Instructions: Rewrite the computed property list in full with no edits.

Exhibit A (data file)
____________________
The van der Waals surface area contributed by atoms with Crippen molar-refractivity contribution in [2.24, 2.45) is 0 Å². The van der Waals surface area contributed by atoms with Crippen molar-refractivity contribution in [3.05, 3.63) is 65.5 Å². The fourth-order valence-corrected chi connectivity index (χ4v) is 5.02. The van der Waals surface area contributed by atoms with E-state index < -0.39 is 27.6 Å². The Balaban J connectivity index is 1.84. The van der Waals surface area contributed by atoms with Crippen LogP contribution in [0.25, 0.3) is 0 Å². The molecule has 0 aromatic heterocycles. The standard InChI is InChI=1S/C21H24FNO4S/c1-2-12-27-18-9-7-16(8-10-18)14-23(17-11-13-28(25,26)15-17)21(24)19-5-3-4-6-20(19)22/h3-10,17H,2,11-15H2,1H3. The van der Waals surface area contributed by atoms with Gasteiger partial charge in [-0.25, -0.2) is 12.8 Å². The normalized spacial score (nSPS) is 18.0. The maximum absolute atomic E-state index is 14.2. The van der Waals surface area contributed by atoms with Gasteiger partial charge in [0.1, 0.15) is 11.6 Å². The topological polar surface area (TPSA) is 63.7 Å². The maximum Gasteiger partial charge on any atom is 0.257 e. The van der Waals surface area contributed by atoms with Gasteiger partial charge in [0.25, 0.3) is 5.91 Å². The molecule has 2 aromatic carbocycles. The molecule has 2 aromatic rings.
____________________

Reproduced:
The van der Waals surface area contributed by atoms with Crippen molar-refractivity contribution in [2.24, 2.45) is 0 Å². The van der Waals surface area contributed by atoms with Crippen molar-refractivity contribution in [3.05, 3.63) is 65.5 Å². The fourth-order valence-corrected chi connectivity index (χ4v) is 5.02. The van der Waals surface area contributed by atoms with E-state index < -0.39 is 27.6 Å². The Balaban J connectivity index is 1.84. The van der Waals surface area contributed by atoms with Crippen LogP contribution in [0.25, 0.3) is 0 Å². The molecule has 0 aromatic heterocycles. The standard InChI is InChI=1S/C21H24FNO4S/c1-2-12-27-18-9-7-16(8-10-18)14-23(17-11-13-28(25,26)15-17)21(24)19-5-3-4-6-20(19)22/h3-10,17H,2,11-15H2,1H3. The van der Waals surface area contributed by atoms with Gasteiger partial charge in [-0.25, -0.2) is 12.8 Å². The normalized spacial score (nSPS) is 18.0. The maximum absolute atomic E-state index is 14.2. The van der Waals surface area contributed by atoms with Gasteiger partial charge in [0.1, 0.15) is 11.6 Å². The topological polar surface area (TPSA) is 63.7 Å². The maximum Gasteiger partial charge on any atom is 0.257 e. The van der Waals surface area contributed by atoms with Gasteiger partial charge in [0.25, 0.3) is 5.91 Å². The molecule has 2 aromatic carbocycles. The molecule has 2 aromatic rings.